Many of us are training following lengthy periods of stationary postures while at work, with ergonomics that may not be customized for our independent structures and body metrics. This can easily place us in postures like the anterior pelvic tilt that would greatly decrease the efficiency of our kettlebell swing. If we continue to train in faulty sagittal plane positioning, then we can easily get postural shifts into the frontal, or side to side plane, with asymmetrical use of muscles.  This can lead to developing compensatory flexibility/loosening in the extremities, such as in the pelvis or anterior hips. The compensations eventually result in spinal strain due to irregular back movements while returning to a midline position.  Signs of this inefficient swing can show up as heightened back tension, anterior knee pain, hip impingement or a variety of maladies. One of the more common compensations I see during the swing are over-active quadriceps muscles during an attempt to utilize a knee extension strategy due to loss/tightness into hip extension. Another cheat is an overuse of the back extensor muscles, which prevents the individual from reducing their anterior ribcage flare, resulting in overloading the lower lumbar spine into excessive extension.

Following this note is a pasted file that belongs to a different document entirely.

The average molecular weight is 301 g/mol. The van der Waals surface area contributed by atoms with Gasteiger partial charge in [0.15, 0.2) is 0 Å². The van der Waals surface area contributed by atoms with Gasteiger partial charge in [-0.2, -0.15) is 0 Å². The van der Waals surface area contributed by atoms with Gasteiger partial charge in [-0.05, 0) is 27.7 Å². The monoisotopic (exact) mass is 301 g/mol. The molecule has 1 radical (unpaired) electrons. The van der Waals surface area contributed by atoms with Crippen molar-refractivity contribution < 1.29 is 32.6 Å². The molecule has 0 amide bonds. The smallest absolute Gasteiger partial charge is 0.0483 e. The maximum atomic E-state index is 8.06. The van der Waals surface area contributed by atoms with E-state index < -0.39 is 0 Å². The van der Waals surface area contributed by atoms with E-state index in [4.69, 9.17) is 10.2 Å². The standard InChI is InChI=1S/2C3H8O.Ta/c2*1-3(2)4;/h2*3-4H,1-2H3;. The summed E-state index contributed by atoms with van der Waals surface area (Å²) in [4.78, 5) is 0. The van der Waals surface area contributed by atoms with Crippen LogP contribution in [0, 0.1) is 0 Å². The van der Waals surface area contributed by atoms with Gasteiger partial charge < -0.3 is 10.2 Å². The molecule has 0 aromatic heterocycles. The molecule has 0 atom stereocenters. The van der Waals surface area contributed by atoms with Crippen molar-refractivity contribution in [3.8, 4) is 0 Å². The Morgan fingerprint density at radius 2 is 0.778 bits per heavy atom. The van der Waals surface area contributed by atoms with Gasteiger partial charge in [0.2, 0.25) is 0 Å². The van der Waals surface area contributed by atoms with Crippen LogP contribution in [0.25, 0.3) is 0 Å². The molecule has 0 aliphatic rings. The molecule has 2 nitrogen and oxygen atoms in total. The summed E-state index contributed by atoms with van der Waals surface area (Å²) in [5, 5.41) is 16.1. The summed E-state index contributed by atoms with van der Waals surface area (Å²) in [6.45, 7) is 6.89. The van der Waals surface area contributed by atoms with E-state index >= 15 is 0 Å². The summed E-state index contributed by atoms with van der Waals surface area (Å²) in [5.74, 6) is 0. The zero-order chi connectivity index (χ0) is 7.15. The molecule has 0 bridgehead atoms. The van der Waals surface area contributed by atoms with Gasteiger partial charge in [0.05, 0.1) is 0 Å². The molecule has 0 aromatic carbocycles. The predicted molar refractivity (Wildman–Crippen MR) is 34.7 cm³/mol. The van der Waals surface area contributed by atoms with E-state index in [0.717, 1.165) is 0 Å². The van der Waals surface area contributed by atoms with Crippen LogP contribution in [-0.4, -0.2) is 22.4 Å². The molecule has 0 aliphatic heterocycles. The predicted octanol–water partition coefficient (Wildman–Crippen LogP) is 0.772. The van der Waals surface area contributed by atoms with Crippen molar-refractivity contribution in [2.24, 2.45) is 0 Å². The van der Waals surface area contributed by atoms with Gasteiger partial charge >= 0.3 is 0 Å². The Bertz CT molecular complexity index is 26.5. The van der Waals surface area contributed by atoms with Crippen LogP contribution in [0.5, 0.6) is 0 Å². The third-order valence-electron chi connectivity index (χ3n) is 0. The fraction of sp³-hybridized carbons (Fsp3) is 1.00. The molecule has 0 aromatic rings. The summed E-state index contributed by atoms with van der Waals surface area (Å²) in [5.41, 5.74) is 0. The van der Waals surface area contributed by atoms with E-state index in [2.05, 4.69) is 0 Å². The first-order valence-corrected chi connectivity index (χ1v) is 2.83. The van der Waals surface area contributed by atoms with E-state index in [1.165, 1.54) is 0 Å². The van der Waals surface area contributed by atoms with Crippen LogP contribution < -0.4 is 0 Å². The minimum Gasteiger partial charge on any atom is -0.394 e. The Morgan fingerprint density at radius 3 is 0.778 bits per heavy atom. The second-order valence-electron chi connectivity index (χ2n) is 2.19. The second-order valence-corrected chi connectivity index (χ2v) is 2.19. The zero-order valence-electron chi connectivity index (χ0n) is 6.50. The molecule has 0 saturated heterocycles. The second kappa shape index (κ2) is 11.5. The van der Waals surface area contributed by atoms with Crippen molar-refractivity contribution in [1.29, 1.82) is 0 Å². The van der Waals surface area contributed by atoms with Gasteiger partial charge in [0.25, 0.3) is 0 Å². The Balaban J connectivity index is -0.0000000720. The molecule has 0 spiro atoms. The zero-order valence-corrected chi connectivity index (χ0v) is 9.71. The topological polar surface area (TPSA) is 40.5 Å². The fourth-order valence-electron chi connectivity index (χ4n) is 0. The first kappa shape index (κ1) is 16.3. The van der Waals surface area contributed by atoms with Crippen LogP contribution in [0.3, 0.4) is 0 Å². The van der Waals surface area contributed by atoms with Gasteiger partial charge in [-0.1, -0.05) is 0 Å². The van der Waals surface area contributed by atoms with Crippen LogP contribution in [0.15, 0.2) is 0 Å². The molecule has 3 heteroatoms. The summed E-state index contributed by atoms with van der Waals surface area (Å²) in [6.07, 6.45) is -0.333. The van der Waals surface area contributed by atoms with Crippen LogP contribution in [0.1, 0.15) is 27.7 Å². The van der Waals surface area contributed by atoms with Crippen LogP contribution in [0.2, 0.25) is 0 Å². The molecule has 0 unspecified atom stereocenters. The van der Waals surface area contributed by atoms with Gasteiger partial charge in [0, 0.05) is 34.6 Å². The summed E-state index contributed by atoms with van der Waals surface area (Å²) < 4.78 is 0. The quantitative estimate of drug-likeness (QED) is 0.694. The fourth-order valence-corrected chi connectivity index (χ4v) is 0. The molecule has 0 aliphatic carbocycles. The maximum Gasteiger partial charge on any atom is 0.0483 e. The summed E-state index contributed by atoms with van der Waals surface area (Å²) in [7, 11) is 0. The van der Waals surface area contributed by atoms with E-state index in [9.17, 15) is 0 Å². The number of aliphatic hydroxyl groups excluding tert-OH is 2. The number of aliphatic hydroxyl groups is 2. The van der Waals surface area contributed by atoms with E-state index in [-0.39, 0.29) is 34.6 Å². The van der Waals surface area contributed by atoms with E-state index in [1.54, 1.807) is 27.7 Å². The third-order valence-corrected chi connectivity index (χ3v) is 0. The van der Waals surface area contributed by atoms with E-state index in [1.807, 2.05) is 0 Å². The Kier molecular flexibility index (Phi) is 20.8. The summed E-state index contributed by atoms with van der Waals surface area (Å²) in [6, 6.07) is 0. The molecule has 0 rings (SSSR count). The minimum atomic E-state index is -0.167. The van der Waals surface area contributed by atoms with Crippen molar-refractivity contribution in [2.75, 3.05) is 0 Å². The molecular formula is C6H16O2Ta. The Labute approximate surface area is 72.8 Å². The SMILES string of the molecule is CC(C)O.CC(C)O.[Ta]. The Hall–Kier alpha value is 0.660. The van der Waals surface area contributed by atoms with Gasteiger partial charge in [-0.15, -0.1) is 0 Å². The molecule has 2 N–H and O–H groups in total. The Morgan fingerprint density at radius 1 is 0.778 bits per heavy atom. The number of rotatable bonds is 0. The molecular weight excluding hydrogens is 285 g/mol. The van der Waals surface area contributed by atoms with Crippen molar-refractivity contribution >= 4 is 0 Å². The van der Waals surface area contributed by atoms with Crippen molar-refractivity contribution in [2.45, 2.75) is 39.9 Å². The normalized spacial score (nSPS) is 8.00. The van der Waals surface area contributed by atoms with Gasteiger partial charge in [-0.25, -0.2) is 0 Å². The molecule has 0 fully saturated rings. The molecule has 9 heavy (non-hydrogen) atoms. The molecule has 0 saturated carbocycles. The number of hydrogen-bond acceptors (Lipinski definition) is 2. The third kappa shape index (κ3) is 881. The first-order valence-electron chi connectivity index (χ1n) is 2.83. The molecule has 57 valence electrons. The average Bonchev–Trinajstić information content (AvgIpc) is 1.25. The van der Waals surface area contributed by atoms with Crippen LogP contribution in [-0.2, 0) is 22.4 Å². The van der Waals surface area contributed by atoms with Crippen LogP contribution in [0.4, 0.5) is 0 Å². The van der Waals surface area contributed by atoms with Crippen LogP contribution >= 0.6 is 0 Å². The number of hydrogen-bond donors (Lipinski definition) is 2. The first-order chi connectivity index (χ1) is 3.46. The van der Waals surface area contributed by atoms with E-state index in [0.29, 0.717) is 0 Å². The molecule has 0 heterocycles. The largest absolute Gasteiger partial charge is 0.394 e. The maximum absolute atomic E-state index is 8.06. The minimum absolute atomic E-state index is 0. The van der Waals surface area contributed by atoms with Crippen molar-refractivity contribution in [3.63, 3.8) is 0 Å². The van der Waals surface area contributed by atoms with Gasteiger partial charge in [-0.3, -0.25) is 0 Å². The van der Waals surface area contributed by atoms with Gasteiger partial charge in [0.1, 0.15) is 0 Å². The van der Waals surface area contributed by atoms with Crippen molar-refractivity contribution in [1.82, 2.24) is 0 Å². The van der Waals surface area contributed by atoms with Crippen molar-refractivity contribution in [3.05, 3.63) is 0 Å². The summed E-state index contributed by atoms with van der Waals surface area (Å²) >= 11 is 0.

Every individual has their own unique structure and story which can contribute to needing a specific, customized warm up for their desired activity (you’ve probably realized everyone can benefit from breathing by now since ribcage mobility is paramount to success). This also can affect the way you would perform your swing; I thoroughly support seeking a qualified movement specialist, such as a physical therapist, to ensure your system has efficient biomechanics as a means of injury prevention, and performance optimization.  Either way, the partnership between physical therapist, strength coach, and athlete is one that can foster health and injury-free longevity in your desired activity.